Before we begin defining a grey hat hacker, let us begin with a minor introduction to hacking.
Hacking – the act of breaking into digital systems to extract data and information illegally.
The obvious intention behind hacking is negative, but there are a couple of different types of hackers. From those who guard network infrastructures, to those who rob people, hacking has developed into a sophisticated industry, with extensive research and depth.
Modern universities even offer majors in hacking as a branch of computer science. A gray hat hacker is a part of all this.
What Are Grey Hacks?
Different colors are used to identify hackers and their hacking styles.
The spectrum begins with white hat hackers, people who break into systems only with the intention of strengthening them. They identify loopholes and cracks and help infrastructure experts correct them.
The other end of the spectrum is occupied by black hat hackers. These are the bad guys of the industry, people who break into digital systems solely with negative intention, meaning to cause financial or infrastructural harm.
From breaking into bank accounts, to hacking public information, a black hat hacker would break into any system for his own benefit.
Just like how the color grey is a lighter tone of the black, a grey hack is a lighter version of a black hack.
Grey hat hackers are known for breaking into systems, but they do so without the intention of benefitting their own selves. This implies that a grey hack is a malicious attack into a digital system, that causes no real benefit to the hacker, but exploits data, or causes losses.
Motives Behind Grey Hat Hackers
If there are no personal gains from grey hat hacking, why do grey hat hackers do it? Simple: gray hat hackers are often activists, or hacking enthusiasts, geared at hacking large digital systems, but aren’t as bad as black hat hackers.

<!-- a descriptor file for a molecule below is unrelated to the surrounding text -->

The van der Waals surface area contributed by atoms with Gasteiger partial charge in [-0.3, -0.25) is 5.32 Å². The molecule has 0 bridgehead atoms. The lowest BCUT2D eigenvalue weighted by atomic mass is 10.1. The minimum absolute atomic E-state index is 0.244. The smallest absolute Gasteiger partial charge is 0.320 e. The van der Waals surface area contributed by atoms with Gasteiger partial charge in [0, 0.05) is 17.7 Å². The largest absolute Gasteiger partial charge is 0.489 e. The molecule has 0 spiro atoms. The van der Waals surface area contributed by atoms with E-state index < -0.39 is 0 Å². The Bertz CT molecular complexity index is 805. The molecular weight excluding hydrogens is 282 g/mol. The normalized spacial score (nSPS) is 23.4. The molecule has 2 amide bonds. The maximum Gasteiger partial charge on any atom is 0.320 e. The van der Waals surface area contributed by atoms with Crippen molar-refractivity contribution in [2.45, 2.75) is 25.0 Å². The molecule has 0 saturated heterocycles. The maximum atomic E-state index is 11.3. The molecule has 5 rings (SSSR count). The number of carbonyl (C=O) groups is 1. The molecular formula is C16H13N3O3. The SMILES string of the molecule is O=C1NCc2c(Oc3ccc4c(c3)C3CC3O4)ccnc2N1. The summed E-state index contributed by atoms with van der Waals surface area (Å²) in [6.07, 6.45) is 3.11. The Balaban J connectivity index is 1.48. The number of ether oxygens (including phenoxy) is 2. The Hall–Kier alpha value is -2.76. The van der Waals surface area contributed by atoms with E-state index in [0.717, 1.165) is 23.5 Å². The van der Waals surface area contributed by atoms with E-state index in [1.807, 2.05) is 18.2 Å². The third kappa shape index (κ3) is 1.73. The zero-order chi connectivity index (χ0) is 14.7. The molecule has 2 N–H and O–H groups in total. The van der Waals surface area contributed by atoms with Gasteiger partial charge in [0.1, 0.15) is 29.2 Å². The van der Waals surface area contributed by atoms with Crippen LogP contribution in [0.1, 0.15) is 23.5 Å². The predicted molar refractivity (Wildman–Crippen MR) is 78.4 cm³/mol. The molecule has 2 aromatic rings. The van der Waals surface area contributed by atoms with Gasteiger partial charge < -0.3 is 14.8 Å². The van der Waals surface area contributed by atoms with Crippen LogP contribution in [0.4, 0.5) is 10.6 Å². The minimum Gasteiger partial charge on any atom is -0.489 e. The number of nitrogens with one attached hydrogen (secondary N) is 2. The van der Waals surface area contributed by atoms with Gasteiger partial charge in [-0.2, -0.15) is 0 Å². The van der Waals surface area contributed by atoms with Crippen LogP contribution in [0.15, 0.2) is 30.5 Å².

For instance, a grey hat hacker might hack into a banking system and unveil databases of money laundering for the whole world to see. Even though this grey hack clearly broke many laws in the book, this did not cause any personal benefit to the hacker, and hence the incident was classified as an attack from a grey hat hacker and not a black hat.
Similarly, a large database of confidential information was broken into, under the coined name of “Wikileaks”. This was one of the largest grey hacks in history, where records pertaining to prominent world leaders was brought to limelight highlighting frauds and malpractices.
This brought no real benefit to the grey hat hacker but proved to be immensely impactful in all of global politics.
Grey Hat Hacking and Information Security
Hacking and information security go hand in hand. Data in digital systems is strongly guarded just so it cannot be intercepted via hacking. White hat hackers are often asked by corporations to test their information security and fix it. Grey hat hackers are often involved in a similar activity.
The only difference is that a gray hat hacker would break into a system without the consent of the owner, exploit a loophole, and obtain confidential information. The hacker would then inform the owner directly, and even ask to fix the loophole for a price.
Even though this scenario clearly indicates personal benefit in grey hat hacking, it can still not be classified under black hat hacking. The primary reason is the nature of the grey hack, and how the result was used to earn money and not the hack itself.
Famous Grey Hat Hackers
L0pht and Grey Hat Hacking
The term grey hat hacking came into limelight in 1996, when a hacking group under the name of L0pht broke into the systems of Microsoft and highlighted numerous loopholes and cracks.
The Apache Server Break-In
In the early 2000, Apache was broken into, wreaking havoc on the security and information of countless webpages across the world. The hackers, however, chose not to exploit the break-in but informed the developers of Apache of the hack. This has eventually strengthened information security for a ton of online domains.
Routers and the Russian Hacker
Last year, Russian Hacking blogs described a grey hack activity in detail. A Russian speaking grey hat hacker reportedly broke into 100,000 routers and strengthened them with firewalls to safeguard them from possible cyber-attacks. This grey hat hacking was confirmed by the router manufacturer.
Even though the term “hacking” brings a lot of negative attention, grey hat hackers do not deserve all of it. Even though they use the same illegal hacking techniques as black hat hackers, their good intentions ensure they do not exploit the break-ins, but rather end up doing good in the bigger picture.